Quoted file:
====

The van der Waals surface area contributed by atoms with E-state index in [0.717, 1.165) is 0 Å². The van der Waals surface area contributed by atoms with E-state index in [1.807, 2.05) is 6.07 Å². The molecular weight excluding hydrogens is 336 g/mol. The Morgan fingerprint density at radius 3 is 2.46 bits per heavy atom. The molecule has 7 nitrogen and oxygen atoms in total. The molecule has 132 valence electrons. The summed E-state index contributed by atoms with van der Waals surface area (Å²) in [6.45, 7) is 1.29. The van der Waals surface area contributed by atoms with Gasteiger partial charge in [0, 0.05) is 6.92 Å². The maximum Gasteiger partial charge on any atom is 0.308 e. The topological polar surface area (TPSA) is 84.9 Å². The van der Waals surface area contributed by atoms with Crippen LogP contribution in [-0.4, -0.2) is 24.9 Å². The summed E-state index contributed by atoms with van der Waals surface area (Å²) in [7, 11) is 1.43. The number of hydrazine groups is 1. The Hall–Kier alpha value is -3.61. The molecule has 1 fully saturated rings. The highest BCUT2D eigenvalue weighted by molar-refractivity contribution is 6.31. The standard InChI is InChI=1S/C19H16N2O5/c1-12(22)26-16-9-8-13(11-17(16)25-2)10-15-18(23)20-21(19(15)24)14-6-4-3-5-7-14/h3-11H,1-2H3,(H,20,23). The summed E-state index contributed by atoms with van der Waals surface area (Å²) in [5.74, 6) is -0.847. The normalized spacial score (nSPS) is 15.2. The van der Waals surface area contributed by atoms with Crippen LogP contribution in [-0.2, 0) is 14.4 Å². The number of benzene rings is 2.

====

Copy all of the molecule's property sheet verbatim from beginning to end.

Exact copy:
The van der Waals surface area contributed by atoms with E-state index in [0.717, 1.165) is 0 Å². The van der Waals surface area contributed by atoms with E-state index in [1.807, 2.05) is 6.07 Å². The molecular weight excluding hydrogens is 336 g/mol. The Morgan fingerprint density at radius 3 is 2.46 bits per heavy atom. The molecule has 7 nitrogen and oxygen atoms in total. The molecule has 132 valence electrons. The summed E-state index contributed by atoms with van der Waals surface area (Å²) in [6.45, 7) is 1.29. The van der Waals surface area contributed by atoms with Gasteiger partial charge in [0, 0.05) is 6.92 Å². The maximum Gasteiger partial charge on any atom is 0.308 e. The topological polar surface area (TPSA) is 84.9 Å². The van der Waals surface area contributed by atoms with Crippen LogP contribution in [-0.4, -0.2) is 24.9 Å². The summed E-state index contributed by atoms with van der Waals surface area (Å²) in [7, 11) is 1.43. The number of hydrazine groups is 1. The Hall–Kier alpha value is -3.61. The molecule has 1 fully saturated rings. The highest BCUT2D eigenvalue weighted by molar-refractivity contribution is 6.31. The standard InChI is InChI=1S/C19H16N2O5/c1-12(22)26-16-9-8-13(11-17(16)25-2)10-15-18(23)20-21(19(15)24)14-6-4-3-5-7-14/h3-11H,1-2H3,(H,20,23). The summed E-state index contributed by atoms with van der Waals surface area (Å²) in [5.74, 6) is -0.847. The normalized spacial score (nSPS) is 15.2. The van der Waals surface area contributed by atoms with Crippen LogP contribution in [-0.2, 0) is 14.4 Å². The number of benzene rings is 2.